Kierkegaard and the Internet
Brad presents Education and The Internet The Internet has become a valuable medium for disseminating ideas and opinions. While many glory in the potential of the Internet, few take time to consider some of the drawbacks that reliance on the Internet might involve. This piece deals with Heidegger-commentator Hubert Dreyfus’ arguments that critique of many of the misconceptions surrounding the Internet, as well as the potential of this medium for education.
Reading Kierkegaard for Life
Sam presents "Who do you say that I am?" Intended as a guide to a group reading of Kierkegaard, this piece provides useful notes and comments on Kierkegaard and selected biblical passages.
Kierkegaard in Dialog with Islam
Dino presents Kierkegaard and Sufism This review of a lecture he attended provides information on correlations between Kierkegaard's writing and Islam's Sufi mystics.
Kierkegaard in Popular Culture
Edward presents Kierkegaard the Novelist and Three Kierkegaardian Novels: The Moviegoer, The Sportswriter and Rabbit, Run The influence of Kierkegaard in modern literature has been extensive. From Scandinavian writers such as Ibsen and Isak Dinesen, his spiritual investigations have also influence American novelists. This piece reviews three such American novels.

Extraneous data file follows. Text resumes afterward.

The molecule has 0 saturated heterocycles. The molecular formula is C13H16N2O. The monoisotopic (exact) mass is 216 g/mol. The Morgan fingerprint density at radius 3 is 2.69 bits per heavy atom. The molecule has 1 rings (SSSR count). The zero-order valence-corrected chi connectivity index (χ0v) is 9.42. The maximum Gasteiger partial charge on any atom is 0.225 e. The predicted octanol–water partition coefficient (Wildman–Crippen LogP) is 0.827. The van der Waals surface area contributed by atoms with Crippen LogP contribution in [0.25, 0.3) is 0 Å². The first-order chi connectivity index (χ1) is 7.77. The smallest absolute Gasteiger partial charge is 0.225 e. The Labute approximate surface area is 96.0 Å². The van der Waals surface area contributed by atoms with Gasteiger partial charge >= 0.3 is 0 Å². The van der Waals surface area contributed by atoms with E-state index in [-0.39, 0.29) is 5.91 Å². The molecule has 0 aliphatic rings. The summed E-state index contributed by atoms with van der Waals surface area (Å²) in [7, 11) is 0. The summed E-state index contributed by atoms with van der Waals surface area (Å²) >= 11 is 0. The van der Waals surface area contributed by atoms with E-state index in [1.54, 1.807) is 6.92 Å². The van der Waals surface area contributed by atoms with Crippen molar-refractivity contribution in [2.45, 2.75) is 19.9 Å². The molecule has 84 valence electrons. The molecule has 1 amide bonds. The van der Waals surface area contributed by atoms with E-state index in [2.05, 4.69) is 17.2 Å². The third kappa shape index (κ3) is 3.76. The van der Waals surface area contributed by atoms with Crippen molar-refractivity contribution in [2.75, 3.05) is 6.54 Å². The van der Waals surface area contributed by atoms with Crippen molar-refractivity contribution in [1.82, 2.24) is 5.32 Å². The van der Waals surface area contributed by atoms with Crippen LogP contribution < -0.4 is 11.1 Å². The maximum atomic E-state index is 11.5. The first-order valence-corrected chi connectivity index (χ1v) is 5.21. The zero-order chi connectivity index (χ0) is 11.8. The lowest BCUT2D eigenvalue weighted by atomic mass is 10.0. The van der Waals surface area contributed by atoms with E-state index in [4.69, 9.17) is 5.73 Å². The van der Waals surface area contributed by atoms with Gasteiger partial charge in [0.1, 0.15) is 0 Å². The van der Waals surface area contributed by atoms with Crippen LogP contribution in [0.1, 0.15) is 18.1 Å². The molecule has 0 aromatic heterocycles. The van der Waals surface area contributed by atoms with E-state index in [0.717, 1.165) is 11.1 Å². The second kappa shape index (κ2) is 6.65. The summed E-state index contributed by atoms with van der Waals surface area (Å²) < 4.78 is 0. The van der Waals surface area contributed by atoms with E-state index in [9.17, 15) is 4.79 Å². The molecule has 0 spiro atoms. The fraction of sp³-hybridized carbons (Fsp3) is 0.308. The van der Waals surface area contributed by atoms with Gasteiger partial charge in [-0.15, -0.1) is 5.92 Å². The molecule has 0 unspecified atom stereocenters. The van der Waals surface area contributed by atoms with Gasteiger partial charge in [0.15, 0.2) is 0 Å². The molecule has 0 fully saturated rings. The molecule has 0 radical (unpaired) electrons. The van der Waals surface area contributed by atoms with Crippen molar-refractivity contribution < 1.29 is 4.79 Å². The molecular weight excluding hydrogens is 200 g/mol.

Alok presents Kierkegaard: Some Random Notes on his Biography Reviews the recent Kierkegaard biography by Joakim Garff.
Death and Love
Charles presents All Hallow's Eve Reflections and Hauntological Remarks A meditation for All Hallow's Eve, with a concluding remark by Kierkegaard on love and remembering the dead.
Kierkegaard presents Kierkegaard's MySpace Entry
For numerous online articles, don't forget to visit Online Kierkegaard Links
Kierkegaard Carnival using our carnival submission form. Past posts and future hosts can be found on our blog carnival index page.
Also, be sure to check out the description for the next issue of Kierkegaard Carnival.
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That concludes this edition. Submit your blog article to the next edition of